This same mentality is what led Sam Banola to open his gym, Warrior Playground, in Longmont. Banola recounted that he ran his first Spartan race over ten years ago and loved it. He felt like the specialized sport needed specialized training, so he developed an obstacle course gym to help people prepare for longer obstacle course races as well as Ninja Warrior events. He explained, “It is a much more fun way to do fitness” and stated that people will stick with a training program if they have fun doing it.


The distance and style of race will dictate what training should look like. Nickademus de la Rosa, an OCR and ultra running coach with Lightfoot Coaching, encourages athletes to practice getting their heart rate high mid-run, so their bodies can feel prepared for an obstacle. “It is an interesting blend between specific training like circuits, whereas a runner might just run continuously. I throw in something like monkey bars or burpees to throw off their rhythm throughout the run. I see a lot of success when people can spike up and come back down.” He also explained the importance of improving grip strength and improving efficiency in running.

Banola uses a similar principle at his gym to help athletes prepare. Through a six-week program guided by a coach, new or veteran racers work on getting stronger while preventing injury. “It is common for athletes who are weekend warriors to have some existing injuries, so for that reason, we do a lot of balance and stabilization training because it is all less fun if you get hurt. It is a functional training program with a mix of strength, body weight, and HIIT training. Then, as they get closer to a race, we start to add in some skill training.” Banola said he makes obstacles at the gym a little bit more difficult than most races because it makes race day all the more approachable.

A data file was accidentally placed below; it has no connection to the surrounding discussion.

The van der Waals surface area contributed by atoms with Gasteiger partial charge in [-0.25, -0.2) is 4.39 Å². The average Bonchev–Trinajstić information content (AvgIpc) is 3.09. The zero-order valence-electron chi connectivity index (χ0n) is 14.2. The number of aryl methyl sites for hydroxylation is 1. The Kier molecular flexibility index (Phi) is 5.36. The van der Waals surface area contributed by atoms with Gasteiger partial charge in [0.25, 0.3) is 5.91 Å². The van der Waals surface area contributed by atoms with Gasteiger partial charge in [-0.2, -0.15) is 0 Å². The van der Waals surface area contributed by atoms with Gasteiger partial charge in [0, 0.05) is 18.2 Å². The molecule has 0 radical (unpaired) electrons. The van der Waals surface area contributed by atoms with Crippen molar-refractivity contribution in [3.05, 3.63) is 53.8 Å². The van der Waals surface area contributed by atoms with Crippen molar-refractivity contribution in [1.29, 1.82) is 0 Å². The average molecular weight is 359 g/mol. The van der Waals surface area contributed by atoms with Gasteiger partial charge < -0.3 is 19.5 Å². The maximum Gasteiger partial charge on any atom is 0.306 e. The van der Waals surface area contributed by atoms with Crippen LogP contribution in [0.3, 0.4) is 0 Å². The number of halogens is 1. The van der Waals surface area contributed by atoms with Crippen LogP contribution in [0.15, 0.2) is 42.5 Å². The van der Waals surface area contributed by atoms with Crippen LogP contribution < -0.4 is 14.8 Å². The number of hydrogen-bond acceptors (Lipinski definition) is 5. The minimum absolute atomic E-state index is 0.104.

While the obstacles are a big part of the race, being able to run the required distance efficiently is also crucial. Mendoza stated that he made running the base of his training, especially as he moved to racing the longer events. “Running that far or that long requires a really good base. But there are also obstacles that require extra running if they are missed. It pays to be a well-rounded athlete. A really fast road runner might not be good at trail running, and a great runner might not be great at some of the obstacles.” Mendoza explained that he mixes in lifting and occasional visits to a ninja gym to make sure he stays sharp.

Fellow athlete Schweikhart, who is a strength and conditioning coach as well, added that while there are many skills required in the sport, she does not advise training for all of them with the same intensity at the same time. She stated, “There still needs to be a progression, building endurance. Every athlete’s biggest growth is learning how their body works in training.” She added that it is crucial to work on balance and body awareness while growing in the sport.


Ready to give it a try

With several races and specialized gyms in Colorado, there are plenty of opportunities to try the sport at a low barrier of entry. The Warrior Playground gym offers a free first day for anyone who wants to give training a try. “We can make movement fun, so people get really into it and stick with it. People just need to give themselves a chance,” Banola encouraged. Trying the new and difficult form of racing could be extremely empowering for an athlete who is looking to make fitness fun and creative.

However, it is not just the improved strength that can be a draw for the sport. Schweikhart explained, “I love the sport and competing, but I love the community. It is great people who love to try new things and be outside. Some of my closest friends are from the sport. Some of my most treasured memories are from the sport. I would encourage anyone who is interested to try it out. You will never find so many kind and welcoming and fun people.” For her and many others, it is the robust community of athletes in Colorado who make the sport amazing.